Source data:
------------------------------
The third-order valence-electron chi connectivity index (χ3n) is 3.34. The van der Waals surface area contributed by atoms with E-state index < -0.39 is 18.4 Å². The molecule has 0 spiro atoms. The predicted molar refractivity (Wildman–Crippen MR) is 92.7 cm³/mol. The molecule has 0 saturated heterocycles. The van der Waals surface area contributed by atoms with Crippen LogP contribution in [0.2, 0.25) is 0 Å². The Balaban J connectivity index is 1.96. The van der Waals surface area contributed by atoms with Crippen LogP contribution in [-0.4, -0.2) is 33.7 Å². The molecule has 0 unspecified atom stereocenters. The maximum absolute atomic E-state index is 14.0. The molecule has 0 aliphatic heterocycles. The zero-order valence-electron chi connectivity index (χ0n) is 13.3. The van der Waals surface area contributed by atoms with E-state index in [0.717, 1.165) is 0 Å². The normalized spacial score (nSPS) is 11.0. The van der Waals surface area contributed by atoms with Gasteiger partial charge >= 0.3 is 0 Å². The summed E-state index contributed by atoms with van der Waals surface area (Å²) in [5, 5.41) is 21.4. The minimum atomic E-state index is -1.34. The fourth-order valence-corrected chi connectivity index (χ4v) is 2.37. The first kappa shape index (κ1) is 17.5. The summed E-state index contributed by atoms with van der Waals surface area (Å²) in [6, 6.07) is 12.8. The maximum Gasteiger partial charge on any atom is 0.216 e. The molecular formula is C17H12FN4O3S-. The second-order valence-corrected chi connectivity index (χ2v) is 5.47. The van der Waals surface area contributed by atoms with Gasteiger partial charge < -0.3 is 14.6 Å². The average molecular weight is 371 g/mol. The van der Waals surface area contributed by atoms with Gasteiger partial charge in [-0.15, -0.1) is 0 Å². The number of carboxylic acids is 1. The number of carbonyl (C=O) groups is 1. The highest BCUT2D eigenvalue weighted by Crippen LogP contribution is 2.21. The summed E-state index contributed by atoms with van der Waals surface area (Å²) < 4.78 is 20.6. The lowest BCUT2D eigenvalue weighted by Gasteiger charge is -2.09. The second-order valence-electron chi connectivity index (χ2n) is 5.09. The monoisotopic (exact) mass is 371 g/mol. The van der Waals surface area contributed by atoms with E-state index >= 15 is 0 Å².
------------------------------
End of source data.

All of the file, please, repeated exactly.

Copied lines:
The third-order valence-electron chi connectivity index (χ3n) is 3.34. The van der Waals surface area contributed by atoms with E-state index < -0.39 is 18.4 Å². The molecule has 0 spiro atoms. The predicted molar refractivity (Wildman–Crippen MR) is 92.7 cm³/mol. The molecule has 0 saturated heterocycles. The van der Waals surface area contributed by atoms with Crippen LogP contribution in [0.2, 0.25) is 0 Å². The Balaban J connectivity index is 1.96. The van der Waals surface area contributed by atoms with Crippen LogP contribution in [-0.4, -0.2) is 33.7 Å². The molecule has 0 unspecified atom stereocenters. The maximum absolute atomic E-state index is 14.0. The molecule has 0 aliphatic heterocycles. The zero-order valence-electron chi connectivity index (χ0n) is 13.3. The van der Waals surface area contributed by atoms with E-state index in [0.717, 1.165) is 0 Å². The normalized spacial score (nSPS) is 11.0. The van der Waals surface area contributed by atoms with Gasteiger partial charge >= 0.3 is 0 Å². The summed E-state index contributed by atoms with van der Waals surface area (Å²) in [5, 5.41) is 21.4. The minimum atomic E-state index is -1.34. The fourth-order valence-corrected chi connectivity index (χ4v) is 2.37. The first kappa shape index (κ1) is 17.5. The summed E-state index contributed by atoms with van der Waals surface area (Å²) in [6, 6.07) is 12.8. The maximum Gasteiger partial charge on any atom is 0.216 e. The molecular formula is C17H12FN4O3S-. The second-order valence-corrected chi connectivity index (χ2v) is 5.47. The van der Waals surface area contributed by atoms with Gasteiger partial charge < -0.3 is 14.6 Å². The average molecular weight is 371 g/mol. The van der Waals surface area contributed by atoms with Gasteiger partial charge in [-0.15, -0.1) is 0 Å². The number of carboxylic acids is 1. The number of carbonyl (C=O) groups is 1. The highest BCUT2D eigenvalue weighted by Crippen LogP contribution is 2.21. The summed E-state index contributed by atoms with van der Waals surface area (Å²) < 4.78 is 20.6. The lowest BCUT2D eigenvalue weighted by Gasteiger charge is -2.09. The second-order valence-electron chi connectivity index (χ2n) is 5.09. The monoisotopic (exact) mass is 371 g/mol. The van der Waals surface area contributed by atoms with E-state index >= 15 is 0 Å².